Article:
3. When will you tell my child that he/she’s adopted?

When placing your child for adoption, you’ll, no doubt, want to know how the prospective adoptive parents will approach the topic of adoption with your child. While this is natural, the way you word this question is crucial. After you’ve selected your child’s adoptive parents, depending on the level of openness you choose, this may become an appropriate question to ask later on. However, you’ll want to change the phrasing to something more along the lines of: How do you envision telling _____ he/she is adopted?

Regardless of whether you choose an open, closed or semi-open adoption, though, the adoptive parent has the first say on whether or not they tell your child they are adopted and when. The moment the adoption is finalized, that piece is beyond your control. 

The biggest issue with f this question is the word “when,” because it makes it seem as if it’s a requirement for the adoptive parent to tell your child they are adopted, and puts an uncomfortable amount of pressure on the prospective parent to pick a date or an age to do so. 

4. Are you sure you’ll be a good parent?

Putting parenting skills in question can be a bit unfair for the prospective adoptive parent, since parenting skills are something you learn while raising a child. Every parent feels at least a bit of insecurity in the beginning stages of raising a child. So, asking this question may contribute to that insecurity, as well as make the prospective adoptive parent uncomfortable during the conversation. That is why this is on our list of questions to never ask an adoptive parent.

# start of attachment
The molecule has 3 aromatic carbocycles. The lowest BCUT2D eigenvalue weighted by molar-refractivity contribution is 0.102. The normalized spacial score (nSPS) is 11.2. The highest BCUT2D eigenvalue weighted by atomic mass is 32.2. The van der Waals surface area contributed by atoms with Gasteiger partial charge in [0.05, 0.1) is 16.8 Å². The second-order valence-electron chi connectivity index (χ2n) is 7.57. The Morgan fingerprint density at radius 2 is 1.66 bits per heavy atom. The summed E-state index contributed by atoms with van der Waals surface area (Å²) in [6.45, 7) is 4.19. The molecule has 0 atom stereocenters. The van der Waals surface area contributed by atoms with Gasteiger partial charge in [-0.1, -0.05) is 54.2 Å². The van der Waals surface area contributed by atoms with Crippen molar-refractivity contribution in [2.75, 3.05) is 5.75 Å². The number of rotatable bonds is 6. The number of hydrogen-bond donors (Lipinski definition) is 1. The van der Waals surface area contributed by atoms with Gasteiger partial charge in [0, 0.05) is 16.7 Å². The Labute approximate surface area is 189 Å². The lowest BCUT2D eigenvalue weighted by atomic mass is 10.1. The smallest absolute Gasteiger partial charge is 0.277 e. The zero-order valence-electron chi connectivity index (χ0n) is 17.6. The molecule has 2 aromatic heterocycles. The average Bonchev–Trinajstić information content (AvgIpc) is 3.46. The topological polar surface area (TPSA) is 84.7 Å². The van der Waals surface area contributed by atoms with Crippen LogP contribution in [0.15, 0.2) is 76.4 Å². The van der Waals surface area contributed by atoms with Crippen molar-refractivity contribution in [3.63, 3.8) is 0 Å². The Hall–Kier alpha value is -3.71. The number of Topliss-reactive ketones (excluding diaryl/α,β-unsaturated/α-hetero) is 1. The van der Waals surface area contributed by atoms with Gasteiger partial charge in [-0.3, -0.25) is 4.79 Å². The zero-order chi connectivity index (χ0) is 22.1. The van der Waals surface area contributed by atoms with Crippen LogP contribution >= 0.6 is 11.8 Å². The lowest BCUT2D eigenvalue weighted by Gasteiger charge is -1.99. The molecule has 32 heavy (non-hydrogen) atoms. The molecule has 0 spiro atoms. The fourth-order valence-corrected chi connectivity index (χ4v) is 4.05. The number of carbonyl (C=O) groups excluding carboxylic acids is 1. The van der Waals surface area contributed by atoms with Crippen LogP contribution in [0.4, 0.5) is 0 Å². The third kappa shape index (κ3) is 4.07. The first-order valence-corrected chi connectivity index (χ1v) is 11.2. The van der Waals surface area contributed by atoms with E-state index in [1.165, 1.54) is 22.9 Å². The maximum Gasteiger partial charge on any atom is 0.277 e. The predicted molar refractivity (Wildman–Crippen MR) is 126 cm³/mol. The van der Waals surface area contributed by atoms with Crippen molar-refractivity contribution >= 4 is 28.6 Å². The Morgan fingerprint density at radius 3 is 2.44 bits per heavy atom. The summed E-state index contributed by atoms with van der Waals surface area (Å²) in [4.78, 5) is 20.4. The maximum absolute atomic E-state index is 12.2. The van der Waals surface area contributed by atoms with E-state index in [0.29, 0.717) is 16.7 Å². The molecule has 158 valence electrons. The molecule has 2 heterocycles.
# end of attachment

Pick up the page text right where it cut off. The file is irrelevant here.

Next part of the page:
5. Will you love your biological kid(s) more?

If the prospective adoptive parent(s) have biological kids, you might be curious as to why they want to adopt. However, asking a question such as this one does not only come across as inappropriate, but it also implies that the adoptive parent has the capacity to play favorites. That they wouldn’t give your child the same amount of love, care and support or treat him or her as their own. 

Adoptive parents will be the first to tell you that there is no difference to them. That, biological or not, their children are their children. There is no distinction between “your child” or “their child.” There is no “adopted child” -- only their child.

Meeting the Prospective Adoptive Parents 

When meeting prospective adoptive parent(s), it’s best to keep an open mind. Be careful about asking too many questions, as it may come across as invasive or make them  feel as if they are being interrogated. Try to keep the conversation more casual. Have them tell you about themselves, and tell them about yourself as well. 

Remember -- the objective is not just for you to get to know them, but for them to also get to know you. This is how you will determine the best couple or individual to raise, love and cherish your child post adoption. 

If you are a birth parent considering adoption, and have any questions or concerns about the process, please don’t hesitate to reach out. For more information on adoption, visit us at Adoption Choices of Florida or call us at: 800-985-8108